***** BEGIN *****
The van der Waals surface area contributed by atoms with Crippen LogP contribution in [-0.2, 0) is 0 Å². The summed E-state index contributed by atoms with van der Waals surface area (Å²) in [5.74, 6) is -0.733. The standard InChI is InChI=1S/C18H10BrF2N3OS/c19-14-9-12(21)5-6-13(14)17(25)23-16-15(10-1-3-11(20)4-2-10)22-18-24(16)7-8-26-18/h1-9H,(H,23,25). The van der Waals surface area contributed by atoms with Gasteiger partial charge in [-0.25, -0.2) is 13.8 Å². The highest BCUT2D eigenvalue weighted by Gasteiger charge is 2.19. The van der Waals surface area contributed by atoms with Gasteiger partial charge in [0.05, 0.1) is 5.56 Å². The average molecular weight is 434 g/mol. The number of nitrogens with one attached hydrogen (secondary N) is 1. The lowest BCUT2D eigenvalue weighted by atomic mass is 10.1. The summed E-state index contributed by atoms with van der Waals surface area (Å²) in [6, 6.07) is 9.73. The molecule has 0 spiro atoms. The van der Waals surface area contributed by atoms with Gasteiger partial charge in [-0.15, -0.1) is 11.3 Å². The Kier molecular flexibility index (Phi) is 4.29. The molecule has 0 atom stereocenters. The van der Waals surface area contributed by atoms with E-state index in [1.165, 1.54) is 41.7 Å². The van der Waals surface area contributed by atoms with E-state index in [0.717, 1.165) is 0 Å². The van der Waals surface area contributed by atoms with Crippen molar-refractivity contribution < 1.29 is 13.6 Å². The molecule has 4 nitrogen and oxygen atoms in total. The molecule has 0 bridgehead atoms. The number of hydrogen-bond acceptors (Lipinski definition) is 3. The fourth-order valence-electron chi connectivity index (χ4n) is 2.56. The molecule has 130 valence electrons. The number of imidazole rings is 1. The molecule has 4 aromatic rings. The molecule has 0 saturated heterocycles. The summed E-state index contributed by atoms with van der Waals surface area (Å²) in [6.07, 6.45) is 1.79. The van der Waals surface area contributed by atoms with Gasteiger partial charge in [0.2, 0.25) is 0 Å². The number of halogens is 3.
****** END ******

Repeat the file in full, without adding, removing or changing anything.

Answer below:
The van der Waals surface area contributed by atoms with Crippen LogP contribution in [-0.2, 0) is 0 Å². The summed E-state index contributed by atoms with van der Waals surface area (Å²) in [5.74, 6) is -0.733. The standard InChI is InChI=1S/C18H10BrF2N3OS/c19-14-9-12(21)5-6-13(14)17(25)23-16-15(10-1-3-11(20)4-2-10)22-18-24(16)7-8-26-18/h1-9H,(H,23,25). The van der Waals surface area contributed by atoms with Gasteiger partial charge in [-0.25, -0.2) is 13.8 Å². The highest BCUT2D eigenvalue weighted by Gasteiger charge is 2.19. The van der Waals surface area contributed by atoms with Gasteiger partial charge in [0.05, 0.1) is 5.56 Å². The average molecular weight is 434 g/mol. The number of nitrogens with one attached hydrogen (secondary N) is 1. The lowest BCUT2D eigenvalue weighted by atomic mass is 10.1. The summed E-state index contributed by atoms with van der Waals surface area (Å²) in [6, 6.07) is 9.73. The molecule has 0 spiro atoms. The van der Waals surface area contributed by atoms with Gasteiger partial charge in [-0.15, -0.1) is 11.3 Å². The Kier molecular flexibility index (Phi) is 4.29. The molecule has 0 atom stereocenters. The van der Waals surface area contributed by atoms with E-state index in [1.165, 1.54) is 41.7 Å². The van der Waals surface area contributed by atoms with E-state index in [0.717, 1.165) is 0 Å². The van der Waals surface area contributed by atoms with Crippen molar-refractivity contribution < 1.29 is 13.6 Å². The molecule has 4 nitrogen and oxygen atoms in total. The molecule has 0 bridgehead atoms. The number of hydrogen-bond acceptors (Lipinski definition) is 3. The fourth-order valence-electron chi connectivity index (χ4n) is 2.56. The molecule has 130 valence electrons. The number of imidazole rings is 1. The molecule has 4 aromatic rings. The molecule has 0 saturated heterocycles. The summed E-state index contributed by atoms with van der Waals surface area (Å²) in [6.07, 6.45) is 1.79. The van der Waals surface area contributed by atoms with Gasteiger partial charge in [0.2, 0.25) is 0 Å². The number of halogens is 3.